JEFFREY BROWN: So, he’s not — in this case, just to be clear, he’s not challenging the conviction.


JEFFREY BROWN: He’s challenging the sentencing, which — with the claim that it was based on a racial bias.

MARCIA COYLE: That’s exactly right.

JEFFREY BROWN: So, what happened in the court today? What was the argument?

MARCIA COYLE: Well, the court seemed sympathetic to Mr. Buck. Even Justice Alito said that what happened in that trial was indefensible.

But the problem for the court is really, how are they going to deal with this? This is a very procedurally complicated case. And the chief justice asked Buck’s attorney, what do you want us to do here? Do you want to us say, on one hand, this was a clear violation of the Constitution, Mr. Buck, he gets a new sentencing hearing?

Or do we address the issue that the attorney actually raised, and that is, did the lower federal appellate court use the right standard in denying Buck what we call a certificate of appealability, which would have enabled him to go back to a federal district court, reopen his habeas petition to argue that he deserves a new sentencing hearing?

JEFFREY BROWN: So, in this case, the possible outcomes are unclear.

MARCIA COYLE: That’s right.

JEFFREY BROWN: But the sentiment seemed to be…

MARCIA COYLE: I think so. It seemed pretty clear across the bench that they definitely had a problem with what happened at his trial.

JEFFREY BROWN: Just in our last minute, let me come back to the larger picture, because you said no blockbusters.


JEFFREY BROWN: But there are a few out there that they might take. Right?

MARCIA COYLE: Oh, absolutely.

Just because they may be small or narrow or low-profile doesn’t mean they’re unimportant or uninteresting. The court has, for example, an interesting religion case. Trinity Lutheran Church in Missouri is challenging Missouri’s denial of state grants to it to resurface a playground, claiming that it discriminates against religious institutions, that violates the First Amendment.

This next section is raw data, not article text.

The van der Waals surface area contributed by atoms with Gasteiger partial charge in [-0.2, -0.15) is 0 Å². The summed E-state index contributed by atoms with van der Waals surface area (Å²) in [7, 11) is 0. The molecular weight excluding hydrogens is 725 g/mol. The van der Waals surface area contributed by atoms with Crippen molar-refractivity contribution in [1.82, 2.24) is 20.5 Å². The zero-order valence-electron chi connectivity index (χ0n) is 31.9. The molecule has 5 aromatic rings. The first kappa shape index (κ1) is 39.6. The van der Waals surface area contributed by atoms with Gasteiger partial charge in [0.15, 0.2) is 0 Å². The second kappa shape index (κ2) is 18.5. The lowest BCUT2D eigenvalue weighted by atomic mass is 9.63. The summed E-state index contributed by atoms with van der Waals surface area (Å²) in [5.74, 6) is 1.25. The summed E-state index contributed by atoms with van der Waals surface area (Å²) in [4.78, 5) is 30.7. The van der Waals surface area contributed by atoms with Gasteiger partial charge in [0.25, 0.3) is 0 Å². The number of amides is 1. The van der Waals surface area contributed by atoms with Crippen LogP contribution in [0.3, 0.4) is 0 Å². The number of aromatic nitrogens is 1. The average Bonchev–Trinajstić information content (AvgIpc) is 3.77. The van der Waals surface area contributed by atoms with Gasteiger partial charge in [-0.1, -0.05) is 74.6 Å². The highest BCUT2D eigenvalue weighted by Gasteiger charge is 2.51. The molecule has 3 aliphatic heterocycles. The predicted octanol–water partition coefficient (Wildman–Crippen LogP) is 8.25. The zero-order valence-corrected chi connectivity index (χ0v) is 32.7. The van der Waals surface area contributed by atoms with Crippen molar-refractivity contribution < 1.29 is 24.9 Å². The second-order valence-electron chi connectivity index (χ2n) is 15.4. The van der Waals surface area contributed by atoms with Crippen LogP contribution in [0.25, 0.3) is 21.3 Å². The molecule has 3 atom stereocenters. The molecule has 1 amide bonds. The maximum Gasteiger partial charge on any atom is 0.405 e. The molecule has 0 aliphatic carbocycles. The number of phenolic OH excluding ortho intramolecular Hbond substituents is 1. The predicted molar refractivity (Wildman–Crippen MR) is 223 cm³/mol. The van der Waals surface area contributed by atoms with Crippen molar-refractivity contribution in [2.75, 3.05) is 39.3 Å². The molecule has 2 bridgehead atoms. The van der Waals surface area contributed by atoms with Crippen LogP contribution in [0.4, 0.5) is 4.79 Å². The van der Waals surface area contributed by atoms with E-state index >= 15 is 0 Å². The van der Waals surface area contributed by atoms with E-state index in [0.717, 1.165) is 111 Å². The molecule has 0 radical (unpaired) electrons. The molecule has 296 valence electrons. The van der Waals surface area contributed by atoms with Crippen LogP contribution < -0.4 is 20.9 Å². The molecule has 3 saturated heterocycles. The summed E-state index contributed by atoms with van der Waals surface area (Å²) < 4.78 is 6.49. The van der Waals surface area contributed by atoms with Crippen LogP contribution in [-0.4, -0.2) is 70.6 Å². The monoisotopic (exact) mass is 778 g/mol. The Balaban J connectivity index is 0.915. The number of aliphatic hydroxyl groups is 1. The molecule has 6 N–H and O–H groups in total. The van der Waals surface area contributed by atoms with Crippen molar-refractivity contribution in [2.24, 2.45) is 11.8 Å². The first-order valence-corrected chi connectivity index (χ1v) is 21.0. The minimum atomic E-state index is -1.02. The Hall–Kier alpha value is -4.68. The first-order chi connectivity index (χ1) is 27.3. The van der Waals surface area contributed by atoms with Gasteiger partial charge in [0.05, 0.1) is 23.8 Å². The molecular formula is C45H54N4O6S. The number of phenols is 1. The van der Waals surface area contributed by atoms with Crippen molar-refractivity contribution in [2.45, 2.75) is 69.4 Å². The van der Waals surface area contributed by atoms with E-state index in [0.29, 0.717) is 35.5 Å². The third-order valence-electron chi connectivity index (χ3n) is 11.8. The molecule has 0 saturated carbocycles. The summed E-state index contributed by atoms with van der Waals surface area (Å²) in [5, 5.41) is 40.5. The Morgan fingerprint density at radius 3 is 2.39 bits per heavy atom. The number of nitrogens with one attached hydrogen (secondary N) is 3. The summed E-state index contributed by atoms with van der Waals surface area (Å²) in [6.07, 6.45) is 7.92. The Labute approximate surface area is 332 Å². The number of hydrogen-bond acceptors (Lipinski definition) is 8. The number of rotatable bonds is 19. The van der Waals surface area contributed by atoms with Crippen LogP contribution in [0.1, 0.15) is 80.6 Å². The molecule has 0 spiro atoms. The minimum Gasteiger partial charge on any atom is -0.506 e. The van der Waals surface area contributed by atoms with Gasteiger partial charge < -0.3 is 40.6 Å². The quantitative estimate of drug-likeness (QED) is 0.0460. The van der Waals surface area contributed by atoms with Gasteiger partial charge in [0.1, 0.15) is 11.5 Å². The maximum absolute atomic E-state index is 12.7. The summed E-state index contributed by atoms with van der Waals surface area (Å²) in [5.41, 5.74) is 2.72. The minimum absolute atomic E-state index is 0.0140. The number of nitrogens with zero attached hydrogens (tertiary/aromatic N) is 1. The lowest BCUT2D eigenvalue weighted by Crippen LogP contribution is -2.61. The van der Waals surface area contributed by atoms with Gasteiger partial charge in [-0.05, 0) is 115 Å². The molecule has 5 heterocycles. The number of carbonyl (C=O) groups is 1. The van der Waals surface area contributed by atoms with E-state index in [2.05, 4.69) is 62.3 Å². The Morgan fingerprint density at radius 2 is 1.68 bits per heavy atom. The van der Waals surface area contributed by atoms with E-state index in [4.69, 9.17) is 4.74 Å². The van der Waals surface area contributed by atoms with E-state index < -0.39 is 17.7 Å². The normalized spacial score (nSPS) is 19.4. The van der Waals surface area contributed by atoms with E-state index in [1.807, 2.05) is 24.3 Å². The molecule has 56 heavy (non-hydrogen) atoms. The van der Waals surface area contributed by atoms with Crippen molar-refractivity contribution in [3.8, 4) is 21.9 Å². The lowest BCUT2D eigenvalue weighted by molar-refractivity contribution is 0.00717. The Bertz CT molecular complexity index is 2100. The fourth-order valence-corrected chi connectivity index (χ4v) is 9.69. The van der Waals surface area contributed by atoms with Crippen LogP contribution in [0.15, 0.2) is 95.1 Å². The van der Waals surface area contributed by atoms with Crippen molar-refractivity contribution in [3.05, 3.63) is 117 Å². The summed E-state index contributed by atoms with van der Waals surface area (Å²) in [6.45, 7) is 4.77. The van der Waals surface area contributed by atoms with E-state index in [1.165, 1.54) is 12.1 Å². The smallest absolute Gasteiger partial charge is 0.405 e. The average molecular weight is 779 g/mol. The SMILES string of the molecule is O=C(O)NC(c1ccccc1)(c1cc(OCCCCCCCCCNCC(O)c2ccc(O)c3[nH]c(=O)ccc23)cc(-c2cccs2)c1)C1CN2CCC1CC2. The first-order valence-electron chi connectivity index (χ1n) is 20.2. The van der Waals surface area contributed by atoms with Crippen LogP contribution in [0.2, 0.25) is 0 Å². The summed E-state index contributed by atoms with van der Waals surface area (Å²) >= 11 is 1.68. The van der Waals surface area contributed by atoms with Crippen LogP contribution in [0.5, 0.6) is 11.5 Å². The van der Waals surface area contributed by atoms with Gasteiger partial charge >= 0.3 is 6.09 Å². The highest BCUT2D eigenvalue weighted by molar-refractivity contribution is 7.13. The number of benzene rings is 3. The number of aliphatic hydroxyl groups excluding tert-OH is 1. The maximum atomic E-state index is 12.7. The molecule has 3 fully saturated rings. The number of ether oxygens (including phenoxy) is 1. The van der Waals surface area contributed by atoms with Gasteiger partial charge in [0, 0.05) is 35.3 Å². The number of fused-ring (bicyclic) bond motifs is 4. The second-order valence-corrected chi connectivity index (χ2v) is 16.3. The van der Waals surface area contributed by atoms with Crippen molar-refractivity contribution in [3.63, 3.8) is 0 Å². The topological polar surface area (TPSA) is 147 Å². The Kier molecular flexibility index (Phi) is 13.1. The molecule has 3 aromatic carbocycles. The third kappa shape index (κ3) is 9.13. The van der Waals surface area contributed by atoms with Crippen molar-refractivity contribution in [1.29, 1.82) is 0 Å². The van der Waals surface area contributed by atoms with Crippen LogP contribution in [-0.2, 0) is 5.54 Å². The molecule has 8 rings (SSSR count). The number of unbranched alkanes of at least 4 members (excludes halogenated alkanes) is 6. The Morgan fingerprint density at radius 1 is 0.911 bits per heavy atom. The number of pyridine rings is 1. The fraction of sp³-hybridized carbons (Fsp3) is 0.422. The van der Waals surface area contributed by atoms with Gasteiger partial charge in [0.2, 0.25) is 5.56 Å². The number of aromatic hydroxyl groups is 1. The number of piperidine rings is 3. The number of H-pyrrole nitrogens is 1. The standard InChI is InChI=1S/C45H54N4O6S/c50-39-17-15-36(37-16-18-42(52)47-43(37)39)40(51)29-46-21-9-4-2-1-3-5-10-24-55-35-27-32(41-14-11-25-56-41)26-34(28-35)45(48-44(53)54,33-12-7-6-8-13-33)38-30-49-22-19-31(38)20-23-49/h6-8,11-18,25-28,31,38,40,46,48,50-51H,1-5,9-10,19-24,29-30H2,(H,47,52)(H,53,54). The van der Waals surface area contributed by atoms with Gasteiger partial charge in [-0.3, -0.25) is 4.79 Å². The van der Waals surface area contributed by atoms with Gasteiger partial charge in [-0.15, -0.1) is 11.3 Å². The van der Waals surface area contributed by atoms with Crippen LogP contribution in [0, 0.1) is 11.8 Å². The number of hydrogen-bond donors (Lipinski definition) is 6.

The Oregon rock group the Slants is involved in a trademark case. Their mark was turned down by a federal agency because it disparaged Asian Americans. A federal appellate court struck that law down as violating the Constitution. The Obama administration is asking the Supreme Court to take a look at it.

JEFFREY BROWN: And some very high-profile — there’s a transgender case that could…

MARCIA COYLE: This is in the wings, right.

JEFFREY BROWN: In the wings.

MARCIA COYLE: There’s a petition from a Virginia county school board that’s challenging a lower court’s order that a transgender boy should be able to use the boys’ bathroom.

And there’s also an interesting case, sort of continued fallout from same-sex marriage, where a Colorado baker said his religious beliefs prevented him from baking a wedding cake for a same-sex couple. Colorado’s Civil Rights Commission found that the baker violated the public accommodations law. The baker has brought a petition to the Supreme Court.

They could definitely raise the temperature of the court if it takes it.

JEFFREY BROWN: Absolutely.

OK, Marcia Coyle, “The National Law Journal,” welcome back.

MARCIA COYLE: Thank you. My pleasure, Jeff.

JEFFREY BROWN: And online, there’s more on the case of Duane Edward Buck on our Web site, PBS.org/NewsHour.